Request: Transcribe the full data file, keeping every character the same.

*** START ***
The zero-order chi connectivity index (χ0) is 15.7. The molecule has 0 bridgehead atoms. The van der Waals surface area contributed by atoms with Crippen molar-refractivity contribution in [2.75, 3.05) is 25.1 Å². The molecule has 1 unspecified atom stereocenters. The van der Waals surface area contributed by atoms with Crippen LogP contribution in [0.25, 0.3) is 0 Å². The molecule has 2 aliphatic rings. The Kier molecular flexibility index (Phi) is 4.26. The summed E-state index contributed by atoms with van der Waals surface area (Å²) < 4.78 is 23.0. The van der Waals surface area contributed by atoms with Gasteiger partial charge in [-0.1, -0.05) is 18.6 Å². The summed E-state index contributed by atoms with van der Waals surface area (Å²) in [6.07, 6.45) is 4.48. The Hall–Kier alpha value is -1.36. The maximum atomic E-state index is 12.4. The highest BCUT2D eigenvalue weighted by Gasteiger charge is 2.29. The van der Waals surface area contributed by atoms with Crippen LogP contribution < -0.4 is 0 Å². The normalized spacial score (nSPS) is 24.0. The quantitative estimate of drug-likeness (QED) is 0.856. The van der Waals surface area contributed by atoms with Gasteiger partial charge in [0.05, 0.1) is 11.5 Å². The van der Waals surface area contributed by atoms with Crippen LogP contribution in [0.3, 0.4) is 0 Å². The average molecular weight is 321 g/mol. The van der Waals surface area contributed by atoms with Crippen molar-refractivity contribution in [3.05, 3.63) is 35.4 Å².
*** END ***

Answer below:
The zero-order chi connectivity index (χ0) is 15.7. The molecule has 0 bridgehead atoms. The van der Waals surface area contributed by atoms with Crippen molar-refractivity contribution in [2.75, 3.05) is 25.1 Å². The molecule has 1 unspecified atom stereocenters. The van der Waals surface area contributed by atoms with Crippen LogP contribution in [0.25, 0.3) is 0 Å². The molecule has 2 aliphatic rings. The Kier molecular flexibility index (Phi) is 4.26. The summed E-state index contributed by atoms with van der Waals surface area (Å²) < 4.78 is 23.0. The van der Waals surface area contributed by atoms with Gasteiger partial charge in [-0.1, -0.05) is 18.6 Å². The summed E-state index contributed by atoms with van der Waals surface area (Å²) in [6.07, 6.45) is 4.48. The Hall–Kier alpha value is -1.36. The maximum atomic E-state index is 12.4. The highest BCUT2D eigenvalue weighted by Gasteiger charge is 2.29. The van der Waals surface area contributed by atoms with Crippen LogP contribution < -0.4 is 0 Å². The normalized spacial score (nSPS) is 24.0. The quantitative estimate of drug-likeness (QED) is 0.856. The van der Waals surface area contributed by atoms with Gasteiger partial charge in [0.05, 0.1) is 11.5 Å². The van der Waals surface area contributed by atoms with Crippen LogP contribution in [0.3, 0.4) is 0 Å². The average molecular weight is 321 g/mol. The van der Waals surface area contributed by atoms with Crippen molar-refractivity contribution in [3.05, 3.63) is 35.4 Å².